3leopard, gaur, silvered leaf monkey, tapir, tiger, Asian elephant, and Asian rhinoceros,which even vigorous reforestation projects can never re-establish. There is no indicationthat this logging is slowing.Tragically, none of these issues receives any recognition, discussion or publicityin the media, which are totally state-controlled. Equally disturbing, the environmentalconsequences are largely bypassed in intergovernmental, regional and trading debates onMyanmar's precarious economic development. Yet, the country's social and ecologicalcrisis is deepening, evidenced by the growing poverty of the people and the newphenomenon of "environmental refugees" fleeing their homes.Only very recently did Christian leaders and theologians in Myanmar begin toaddress the environmental and ecological issues from a Christian perspective. Dr. SamuelNgun Ling, Director of the Judson Research Center at the Myanmar Institute of Theology, Yangon, voices the feeling of the people when he says: “Indigenous people inAsia, particularly ethnic peoples in Myanmar have experienced bitter suffering in ourland such as Western colonization, slavery and subjugation, social and religiousdiscriminations, internal exploitation of the minority groups by the dominant andmajority Burman society. In fact, in our search for liberation from oppression andsuffering, to protect our land and natural resources is very crucial and central.”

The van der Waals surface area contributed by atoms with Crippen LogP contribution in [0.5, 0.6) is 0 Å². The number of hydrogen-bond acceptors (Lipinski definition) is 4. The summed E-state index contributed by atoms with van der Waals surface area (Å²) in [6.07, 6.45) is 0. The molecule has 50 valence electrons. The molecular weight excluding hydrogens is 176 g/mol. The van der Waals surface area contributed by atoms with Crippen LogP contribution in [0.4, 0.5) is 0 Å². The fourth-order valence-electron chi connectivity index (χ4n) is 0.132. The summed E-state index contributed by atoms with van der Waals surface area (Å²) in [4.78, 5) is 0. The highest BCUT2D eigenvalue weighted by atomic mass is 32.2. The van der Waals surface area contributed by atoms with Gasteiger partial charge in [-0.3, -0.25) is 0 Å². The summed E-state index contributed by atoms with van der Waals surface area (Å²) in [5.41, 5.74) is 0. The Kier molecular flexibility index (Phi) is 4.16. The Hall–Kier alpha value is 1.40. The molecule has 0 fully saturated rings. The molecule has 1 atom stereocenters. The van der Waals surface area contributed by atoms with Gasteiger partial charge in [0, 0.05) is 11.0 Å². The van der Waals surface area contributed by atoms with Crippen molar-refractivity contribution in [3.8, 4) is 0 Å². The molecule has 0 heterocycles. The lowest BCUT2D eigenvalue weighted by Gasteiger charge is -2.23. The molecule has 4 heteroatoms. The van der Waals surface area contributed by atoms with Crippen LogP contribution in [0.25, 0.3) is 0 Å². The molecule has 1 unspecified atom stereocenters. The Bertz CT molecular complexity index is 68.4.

The words of Dr. Ngun Ling echo the view of an indigenous Indian Christiantheologian, K. C. Abraham, who strongly advocates the preservation of mother earth,saying that “our ecological crisis should be seen as a justice issue. Political and social justice is linked to ecological health. We shall not be able to achieve social justice
Samuel Ngun Ling, “World Environmental Day Message,”
Engagement: Judson Research Center Bulletin
, Vol. 8 (June, 2007), 45.